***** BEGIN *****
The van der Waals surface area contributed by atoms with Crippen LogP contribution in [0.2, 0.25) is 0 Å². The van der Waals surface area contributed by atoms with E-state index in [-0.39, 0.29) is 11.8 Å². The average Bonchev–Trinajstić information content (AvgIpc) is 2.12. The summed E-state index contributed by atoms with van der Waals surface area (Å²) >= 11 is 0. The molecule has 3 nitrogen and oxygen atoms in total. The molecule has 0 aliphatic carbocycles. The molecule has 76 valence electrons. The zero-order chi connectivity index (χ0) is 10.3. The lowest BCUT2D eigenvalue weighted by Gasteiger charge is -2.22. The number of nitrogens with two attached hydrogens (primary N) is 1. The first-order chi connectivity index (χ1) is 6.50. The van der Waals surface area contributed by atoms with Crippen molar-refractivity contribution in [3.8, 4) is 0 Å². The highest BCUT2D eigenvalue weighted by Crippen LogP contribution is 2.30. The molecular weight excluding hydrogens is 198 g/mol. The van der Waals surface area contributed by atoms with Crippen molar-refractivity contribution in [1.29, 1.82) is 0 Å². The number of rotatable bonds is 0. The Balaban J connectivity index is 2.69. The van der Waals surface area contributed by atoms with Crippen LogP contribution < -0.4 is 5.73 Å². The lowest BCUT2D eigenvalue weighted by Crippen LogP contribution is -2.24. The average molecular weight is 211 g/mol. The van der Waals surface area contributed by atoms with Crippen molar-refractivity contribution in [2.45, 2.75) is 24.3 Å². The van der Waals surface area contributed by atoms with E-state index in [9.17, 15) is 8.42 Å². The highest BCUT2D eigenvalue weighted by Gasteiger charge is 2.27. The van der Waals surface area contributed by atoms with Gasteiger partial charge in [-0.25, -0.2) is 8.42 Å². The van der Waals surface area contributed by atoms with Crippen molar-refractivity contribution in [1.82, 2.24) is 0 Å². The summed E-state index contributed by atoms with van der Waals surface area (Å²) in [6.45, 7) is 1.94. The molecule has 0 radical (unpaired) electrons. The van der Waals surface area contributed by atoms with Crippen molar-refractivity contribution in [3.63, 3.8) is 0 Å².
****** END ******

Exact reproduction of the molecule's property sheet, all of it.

The van der Waals surface area contributed by atoms with Crippen LogP contribution in [0.2, 0.25) is 0 Å². The van der Waals surface area contributed by atoms with E-state index in [-0.39, 0.29) is 11.8 Å². The average Bonchev–Trinajstić information content (AvgIpc) is 2.12. The summed E-state index contributed by atoms with van der Waals surface area (Å²) >= 11 is 0. The molecule has 3 nitrogen and oxygen atoms in total. The molecule has 0 aliphatic carbocycles. The molecule has 76 valence electrons. The zero-order chi connectivity index (χ0) is 10.3. The lowest BCUT2D eigenvalue weighted by Gasteiger charge is -2.22. The number of nitrogens with two attached hydrogens (primary N) is 1. The first-order chi connectivity index (χ1) is 6.50. The van der Waals surface area contributed by atoms with Crippen molar-refractivity contribution in [3.8, 4) is 0 Å². The highest BCUT2D eigenvalue weighted by Crippen LogP contribution is 2.30. The molecular weight excluding hydrogens is 198 g/mol. The van der Waals surface area contributed by atoms with Crippen molar-refractivity contribution in [1.29, 1.82) is 0 Å². The number of rotatable bonds is 0. The Balaban J connectivity index is 2.69. The van der Waals surface area contributed by atoms with Crippen LogP contribution < -0.4 is 5.73 Å². The lowest BCUT2D eigenvalue weighted by Crippen LogP contribution is -2.24. The average molecular weight is 211 g/mol. The van der Waals surface area contributed by atoms with Crippen molar-refractivity contribution in [2.45, 2.75) is 24.3 Å². The van der Waals surface area contributed by atoms with E-state index in [9.17, 15) is 8.42 Å². The highest BCUT2D eigenvalue weighted by Gasteiger charge is 2.27. The van der Waals surface area contributed by atoms with Gasteiger partial charge in [-0.25, -0.2) is 8.42 Å². The van der Waals surface area contributed by atoms with Crippen molar-refractivity contribution in [1.82, 2.24) is 0 Å². The summed E-state index contributed by atoms with van der Waals surface area (Å²) in [6.45, 7) is 1.94. The molecule has 0 radical (unpaired) electrons. The van der Waals surface area contributed by atoms with Crippen molar-refractivity contribution in [3.63, 3.8) is 0 Å².